Wonder Woman (2011)
Wonder Woman is an unaired television pilot produced by Warner Bros. Television and DC Entertainment for NBC, based on the DC Comics character of the same name. David E. Kelley wrote the pilot, which was directed by Jeffrey Reiner. Adrianne Palicki starred as the main character.
The Wonder Woman pilot was expected to debut in 2011, but NBC opted not to purchase the series. Although the pilot never aired on television, a bootleg work-print has circulated over the internet.
In an inner city home, a teenager tells his family that he has been accepted to college moments before he begins convulsing and bleeding from the eyes and ears. Meanwhile, Wonder Woman is in a foot chase with a super-strength criminal on Hollywood Blvd and, after knocking him out, takes a sample of his blood and leaves him to the police. Wonder Woman returns to the headquarters of Themyscira Industries, a large corporation which she runs as the CEO in her alter-ego of Diana Themyscira. Themyscira Industries owns and operates the concept of Wonder Woman as both a privately run crime fighting operation and for marketing the image of Wonder Woman as a role model to the outside world. Diana has trouble balancing her life as both the CEO of the corporation and as Wonder Woman. Diana's frustration with having to maintain a perfect image to the outside world in both these capacities leads her to create a third identity for herself, "Diana Prince," so that she can have an element of normalcy in her life and sit at home with her cat watching romantic comedies and surfing the internet. At Themyscira Industries Diana grows suspicious of evil businesswoman Veronica Cale for distributing an illegal performance-enhancing drug that gives users super-human strength and endurance, but can cause death through repeated use. The blood sample she draws from the Hollywood Blvd fight and the story of the college-bound teen confirm Diana's suspicions. Without enough hard evidence to bring Cale to justice as Wonder Woman, Diana holds a press conference and airs her beliefs about Cale to the world. Cale in turn confronts Diana in person to intimidate her and threaten legal action. In a flashback, Diana ends up breaking it off with her boyfriend Steve Trevor because of her busy life. Back in the present day, the college-bound teenager dies from his drug sickness and Diana is galvanized to confront Cale as Wonder Woman. She arrives at Cale's facilities, defeats all of her super-powered henchmen, and confronts Cale face to face. Cale threatens legal action and releases security footage of Wonder Woman killing the henchmen, but Wonder Woman responds by pulling Cale down with her lasso and throwing her against the wall. Later Cale is put in jail and a Justice Department representative comes to meet Diana. This turns out to be Steve Trevor who says that he will be working with Diana in her capacity as Wonder Woman but also reveals that he has married another woman.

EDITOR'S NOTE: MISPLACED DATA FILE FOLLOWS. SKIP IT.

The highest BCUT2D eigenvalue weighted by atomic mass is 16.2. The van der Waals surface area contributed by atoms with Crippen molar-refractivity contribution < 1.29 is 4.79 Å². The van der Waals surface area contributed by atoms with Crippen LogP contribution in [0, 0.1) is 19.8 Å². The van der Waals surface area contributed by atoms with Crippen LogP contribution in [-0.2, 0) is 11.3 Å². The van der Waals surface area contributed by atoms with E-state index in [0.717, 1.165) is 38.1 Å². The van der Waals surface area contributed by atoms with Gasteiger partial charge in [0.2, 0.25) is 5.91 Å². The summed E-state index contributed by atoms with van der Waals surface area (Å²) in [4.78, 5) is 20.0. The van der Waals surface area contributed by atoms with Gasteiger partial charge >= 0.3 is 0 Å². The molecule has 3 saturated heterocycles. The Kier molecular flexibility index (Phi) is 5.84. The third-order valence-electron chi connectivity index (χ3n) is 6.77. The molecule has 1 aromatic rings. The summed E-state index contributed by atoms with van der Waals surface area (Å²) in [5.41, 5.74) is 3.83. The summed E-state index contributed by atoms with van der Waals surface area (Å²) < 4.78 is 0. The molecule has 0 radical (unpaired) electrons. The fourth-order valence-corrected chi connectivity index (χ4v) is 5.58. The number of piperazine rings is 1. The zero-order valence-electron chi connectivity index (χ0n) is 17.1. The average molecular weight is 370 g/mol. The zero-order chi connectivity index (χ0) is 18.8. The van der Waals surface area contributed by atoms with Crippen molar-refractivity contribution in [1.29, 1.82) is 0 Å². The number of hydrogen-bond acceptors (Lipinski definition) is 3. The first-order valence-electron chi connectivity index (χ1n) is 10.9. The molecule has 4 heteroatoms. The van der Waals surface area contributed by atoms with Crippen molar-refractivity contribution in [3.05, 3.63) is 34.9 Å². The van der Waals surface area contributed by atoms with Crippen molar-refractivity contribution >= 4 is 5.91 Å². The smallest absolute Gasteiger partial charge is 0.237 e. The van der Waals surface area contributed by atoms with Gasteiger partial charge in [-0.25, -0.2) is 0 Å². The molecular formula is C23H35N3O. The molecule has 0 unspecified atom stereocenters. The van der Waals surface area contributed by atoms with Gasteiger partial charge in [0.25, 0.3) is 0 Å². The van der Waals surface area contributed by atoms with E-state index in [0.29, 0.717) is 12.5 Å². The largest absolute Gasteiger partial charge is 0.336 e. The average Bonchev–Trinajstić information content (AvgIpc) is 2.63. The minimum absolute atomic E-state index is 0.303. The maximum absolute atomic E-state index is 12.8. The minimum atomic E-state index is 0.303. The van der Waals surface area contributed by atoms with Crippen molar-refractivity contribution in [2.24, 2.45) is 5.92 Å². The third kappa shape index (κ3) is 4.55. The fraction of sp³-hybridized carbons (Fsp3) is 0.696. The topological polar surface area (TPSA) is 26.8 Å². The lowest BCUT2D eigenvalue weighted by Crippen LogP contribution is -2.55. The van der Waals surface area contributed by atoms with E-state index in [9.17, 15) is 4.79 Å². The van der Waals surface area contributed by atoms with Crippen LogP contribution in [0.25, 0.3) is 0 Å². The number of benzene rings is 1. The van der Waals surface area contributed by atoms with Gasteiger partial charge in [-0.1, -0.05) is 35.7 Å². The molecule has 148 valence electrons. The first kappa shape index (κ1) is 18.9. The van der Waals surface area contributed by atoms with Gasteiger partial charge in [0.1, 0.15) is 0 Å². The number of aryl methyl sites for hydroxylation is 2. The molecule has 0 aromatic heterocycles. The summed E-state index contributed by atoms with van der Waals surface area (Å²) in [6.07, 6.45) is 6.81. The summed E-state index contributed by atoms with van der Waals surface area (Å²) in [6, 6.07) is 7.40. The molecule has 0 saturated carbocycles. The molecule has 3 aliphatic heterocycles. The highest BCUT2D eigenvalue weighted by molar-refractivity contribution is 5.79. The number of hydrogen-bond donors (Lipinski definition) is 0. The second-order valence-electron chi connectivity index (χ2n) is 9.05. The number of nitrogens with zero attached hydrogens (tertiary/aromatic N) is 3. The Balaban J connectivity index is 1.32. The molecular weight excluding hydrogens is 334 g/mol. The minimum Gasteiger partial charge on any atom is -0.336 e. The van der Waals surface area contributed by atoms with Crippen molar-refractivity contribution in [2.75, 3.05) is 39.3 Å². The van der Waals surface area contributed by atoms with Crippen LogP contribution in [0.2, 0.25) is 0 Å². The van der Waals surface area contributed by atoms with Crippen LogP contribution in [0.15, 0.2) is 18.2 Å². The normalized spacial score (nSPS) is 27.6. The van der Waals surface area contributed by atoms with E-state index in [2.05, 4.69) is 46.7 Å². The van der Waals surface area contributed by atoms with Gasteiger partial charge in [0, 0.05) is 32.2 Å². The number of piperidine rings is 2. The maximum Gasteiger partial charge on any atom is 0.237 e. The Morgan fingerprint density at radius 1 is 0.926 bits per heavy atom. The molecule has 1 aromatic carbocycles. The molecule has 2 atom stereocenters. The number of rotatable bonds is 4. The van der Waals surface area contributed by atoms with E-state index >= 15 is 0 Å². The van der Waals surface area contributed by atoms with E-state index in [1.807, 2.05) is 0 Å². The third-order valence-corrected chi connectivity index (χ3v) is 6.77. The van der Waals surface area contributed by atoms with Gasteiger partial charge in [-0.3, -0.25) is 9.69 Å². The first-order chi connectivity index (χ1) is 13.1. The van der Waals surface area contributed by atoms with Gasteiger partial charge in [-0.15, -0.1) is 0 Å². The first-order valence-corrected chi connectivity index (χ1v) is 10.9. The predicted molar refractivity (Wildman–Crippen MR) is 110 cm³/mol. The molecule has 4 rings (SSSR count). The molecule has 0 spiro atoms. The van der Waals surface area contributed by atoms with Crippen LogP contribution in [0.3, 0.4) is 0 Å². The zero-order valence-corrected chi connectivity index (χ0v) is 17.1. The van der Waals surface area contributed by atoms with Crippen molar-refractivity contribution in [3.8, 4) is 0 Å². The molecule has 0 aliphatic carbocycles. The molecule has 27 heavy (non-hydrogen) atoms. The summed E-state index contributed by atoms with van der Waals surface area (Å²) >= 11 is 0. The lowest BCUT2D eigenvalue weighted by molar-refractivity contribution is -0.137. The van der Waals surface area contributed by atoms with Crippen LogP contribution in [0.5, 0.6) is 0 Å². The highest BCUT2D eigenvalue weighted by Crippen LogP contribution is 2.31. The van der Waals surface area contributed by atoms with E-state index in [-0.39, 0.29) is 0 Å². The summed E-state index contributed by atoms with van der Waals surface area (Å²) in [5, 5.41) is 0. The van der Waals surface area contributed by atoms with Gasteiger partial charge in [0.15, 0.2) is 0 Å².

Why This Pilot Wonderfully Sucks
- Wonder Woman behaves absolutely nothing like her comic counterpart, and is shown as a very hateable, cold-hearted, selfish, cruel, borderline villain protagonist who assaults, bullies, and tortures people in public (enough to make the Flashpoint and Injustice versions of the character look like complete saints who would even be completely disgusted by this Wonder Woman's actions by comparison). She even goes so far as to murder a security guard who was just doing his job in the climax. And she isn't even called out, let alone punished, for any of this!
- The episode openly endorses torture as an effective means of gaining information and depicts anyone opposed to it as just a whiny liberal. Even 24, a show famed for its endorsement of torture, treated it with much more nuance than this pilot did.